Two important determinants of cultural socialization are parents’ attitudes about the salience of race and their belief in the value and importance of cultural socialization. McRoy and Zurcher (1983)
, for example, observed that White adoptive parents of African American children who were color-blind (i.e., did not perceive racial differences and racism as salient issues) were less likely to live in racially integrated neighborhoods and to make an effort at teaching their adopted child about what it means to grow up as Black in the United States. DeBerry, Scarr, and Weinberg (1996)
similarly found that White adoptive parents of African American children who were more likely to deny or deemphasize the salience of race also had more ambivalent feelings about cultural socialization. In other words, parents who deny or are unaware of the prevalence and deleterious effects of racism and discrimination in society (i.e., are color-blind) are less likely to believe in the value and importance of cultural socialization and, consequently, are less likely to engage in cultural socialization parenting behaviors. This mediation model of cultural socialization, as illustrated in , is implicit in many current writings on transracial adoption, but it remains to be tested empirically in families with internationally adopted children.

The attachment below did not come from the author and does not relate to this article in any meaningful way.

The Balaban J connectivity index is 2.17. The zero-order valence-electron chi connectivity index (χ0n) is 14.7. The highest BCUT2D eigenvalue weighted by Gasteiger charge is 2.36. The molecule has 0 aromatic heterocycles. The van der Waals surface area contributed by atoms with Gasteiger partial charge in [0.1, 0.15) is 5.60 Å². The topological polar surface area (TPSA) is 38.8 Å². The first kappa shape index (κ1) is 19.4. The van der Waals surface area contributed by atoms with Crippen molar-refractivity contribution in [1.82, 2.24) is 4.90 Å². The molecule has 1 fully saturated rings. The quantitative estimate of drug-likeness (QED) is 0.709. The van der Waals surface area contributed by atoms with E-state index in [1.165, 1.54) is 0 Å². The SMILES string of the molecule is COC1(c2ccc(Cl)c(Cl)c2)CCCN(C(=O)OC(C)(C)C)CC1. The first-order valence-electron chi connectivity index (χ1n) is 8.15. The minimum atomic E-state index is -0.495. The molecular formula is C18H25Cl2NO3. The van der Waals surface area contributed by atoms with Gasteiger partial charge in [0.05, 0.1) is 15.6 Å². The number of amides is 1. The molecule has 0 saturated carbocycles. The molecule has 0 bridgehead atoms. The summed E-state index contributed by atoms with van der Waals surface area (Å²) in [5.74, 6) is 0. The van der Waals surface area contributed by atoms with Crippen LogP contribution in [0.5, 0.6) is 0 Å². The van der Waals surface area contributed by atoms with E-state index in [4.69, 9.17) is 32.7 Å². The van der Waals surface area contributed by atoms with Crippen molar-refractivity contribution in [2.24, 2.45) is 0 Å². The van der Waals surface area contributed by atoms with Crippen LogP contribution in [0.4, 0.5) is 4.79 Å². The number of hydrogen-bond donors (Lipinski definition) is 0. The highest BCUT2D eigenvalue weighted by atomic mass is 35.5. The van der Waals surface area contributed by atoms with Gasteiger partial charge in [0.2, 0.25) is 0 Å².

Proposed mediation model of cultural socialization. Plus or minus signs refer to the direction of the relationship.
further highlights enculturation and racialization as distinct cultural socialization parenting approaches that are particularly relevant to transracial adoptive families (R. M. Lee, 2003
; Tessler, Gamache, & Liu, 1999
refers to both the belief in and practice of promoting ethnicity-specific experiences that encourage the development of a positive ethnic identity, which has been found to serve as a protective factor against racism and discrimination (R. M. Lee, 2005
). By contrast, racialization
refers to both the belief in and practice of promoting race-specific experiences that help children develop coping skills to protect them from racism and discrimination (Crocker & Major, 1989
). As with other forms of socialization within the family, these two parenting practices may directly engage the child or occur indirectly through other parental behaviors (Umana-Taylor & Fine, 2004